Common Household Toxins to Avoid in Your Home

Could harmful toxins be lurking in your home? These tips will help you identify and eliminate hazardous household items to keep your family safe.

Published on
May 1, 2024
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Common Household Toxins to Avoid in Your Home


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While many of us assume the household products we use are completely safe, the reality is often quite the opposite. Some of the items we use every day — including cookware, cleaning products, personal care supplies, and furniture — contain harmful toxins that present a danger to us and our families. Children are especially vulnerable to household toxins, as their brains and bodies are still developing. Young children are also prone to putting things in their mouths, which can present a risk if undetected toxins are lurking in your home. 

If you don’t know where to start with ridding your home of toxins, we’ve got you covered. Keep reading to learn which household supplies contain hazardous toxins and what you can do to eliminate them from your home! 

  1.  Plastics 

Many of us use plastic items to store food, but plastic food wraps, plastic storage containers, and frozen dinner trays can all contain Bisphenol A, also known as BPA. BPA is a chemical primarily found in various plastics, as well as in the lining of some metal food and drink cans. It has been linked to behavioral and fertility issues and accelerated physical development in girls (Memorial Hermann, n.d.).

Furthermore, some plastics contain phthalates, which are chemicals used to enhance the flexibility, durability, and longevity of plastics. Phthalates are most commonly used to soften polyvinyl chloride, also known as PVC or vinyl. PVC can be found in a variety of household items, including credit cards, garden hoses, shower curtains, children’s toys, and food containers (Memorial Hermann). Avoid plastics labeled with a number three inside the universal recycling symbol, as the number three plastic recycling code refers to PVC products; use plastics labeled with codes one, two, four, and five instead (NIH, 2016).

To avoid being exposed to BPA and phthalates, swap out plastic food containers for glass, and never microwave or freeze food in plastic. Additionally, check product labels for phthalates or fragrances, which often contain phthalates (Memorial Hermann, n.d.; NIH, 2016).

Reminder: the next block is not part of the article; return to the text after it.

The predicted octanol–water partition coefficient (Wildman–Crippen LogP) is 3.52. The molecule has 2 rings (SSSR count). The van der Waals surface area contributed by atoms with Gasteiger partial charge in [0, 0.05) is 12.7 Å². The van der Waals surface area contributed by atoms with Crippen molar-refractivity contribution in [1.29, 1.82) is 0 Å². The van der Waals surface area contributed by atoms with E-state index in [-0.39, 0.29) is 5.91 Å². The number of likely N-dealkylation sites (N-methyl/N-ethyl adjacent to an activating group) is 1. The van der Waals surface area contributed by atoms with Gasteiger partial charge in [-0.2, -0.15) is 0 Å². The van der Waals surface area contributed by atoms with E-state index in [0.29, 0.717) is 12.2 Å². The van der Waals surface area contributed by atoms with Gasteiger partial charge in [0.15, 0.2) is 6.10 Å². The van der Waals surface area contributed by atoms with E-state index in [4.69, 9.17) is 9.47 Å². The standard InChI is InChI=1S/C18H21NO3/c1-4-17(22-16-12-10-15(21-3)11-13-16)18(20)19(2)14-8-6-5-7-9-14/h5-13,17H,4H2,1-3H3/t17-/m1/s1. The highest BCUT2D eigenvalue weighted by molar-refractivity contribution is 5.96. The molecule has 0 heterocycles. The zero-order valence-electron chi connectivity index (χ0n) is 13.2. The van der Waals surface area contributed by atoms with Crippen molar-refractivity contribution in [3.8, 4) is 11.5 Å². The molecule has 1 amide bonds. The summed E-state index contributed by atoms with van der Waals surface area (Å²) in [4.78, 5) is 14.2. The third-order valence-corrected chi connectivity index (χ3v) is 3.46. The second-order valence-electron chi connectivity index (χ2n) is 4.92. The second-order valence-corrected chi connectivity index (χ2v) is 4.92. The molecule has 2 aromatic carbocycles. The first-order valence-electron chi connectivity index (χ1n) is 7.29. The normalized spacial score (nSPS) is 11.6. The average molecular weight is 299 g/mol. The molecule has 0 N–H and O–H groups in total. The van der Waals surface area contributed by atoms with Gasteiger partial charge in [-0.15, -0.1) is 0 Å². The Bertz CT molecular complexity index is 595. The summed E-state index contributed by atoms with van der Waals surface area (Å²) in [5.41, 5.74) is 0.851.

Many personal care products, including body lotions, shampoos, soaps, hair sprays, hair gels, perfumes, deodorants, and nail polishes, also contain phthalates to enhance the fragrance of these items. While phthalates must be listed under the ingredients section on product labels in the U.S., they are sometimes listed only as “fragrance.” To avoid unintentionally using products containing phthalates, look for products labeled as “fragrance-free” or “phthalate-free” (NIH, 2016).

  1. Air Fresheners and Fragrances 

While air fresheners and candles might help keep our homes smelling fresh, they can contain multiple harmful chemicals. Candle wicks can contain lead, while paraffin wax releases benzene and toluene when burned. Exposure to lead is associated with behavioral disorders, benzene is a human carcinogen, and toluene is a hazardous substance that is “reasonably anticipated to be a human carcinogen” (Memorial Hermann, n.d.).

Likewise, commercial air fresheners are often made with phthalates and volatile organic compounds, also known as VOCs. VOCs are known to impede reproduction and cellular regeneration, while phthalates are associated with endocrine disruption (Memorial Hermann, n.d.; NIH, 2016). 

To keep your home smelling good without exposing yourself to dangerous chemicals, try using a diffuser. Simply fill it with water and add a few drops of your favorite natural essential oil. Your home will smell just as great while eliminating harmful toxins (Memorial Hermann, n.d.). 

  1. Household Cleaning Supplies

While it may sound nonsensical, household cleaners can contain some of the most harmful toxins in your home. These cleaning supplies can be made with methylene chloride, nitrobenzene, and formaldehyde, all of which are suspected human carcinogens. Furniture polish, detergents, and aerosols may also contain terpenes and other VOCs. These products can lead to breathing problems, skin irritation, and disruption of reproductive hormones.

Make sure to read the labels on your cleaning supplies, and avoid products that include ethanolamines, triclosan, quaternary ammonium compounds, and sodium hypochlorite, also known as chlorine bleach. Look for natural, non-toxic, and fragrance-free products instead, but make sure to do your research, as some products that are marketed as nontoxic aren’t always what they claim to be (GoMacro, n.d.; Memorial Hermann, n.d.). 

Improper disposal of toxins can also cause toxic chemicals to leak into the environment and lead to pollution, so you should never dispose of toxic chemicals by pouring them down the drain or outside. Instead, find a local hazardous waste site to toss non-recyclable toxic household products or a local recycling program or mail-in take-back program for items like medications and electronics (Washington State Department of Ecology, n.d.).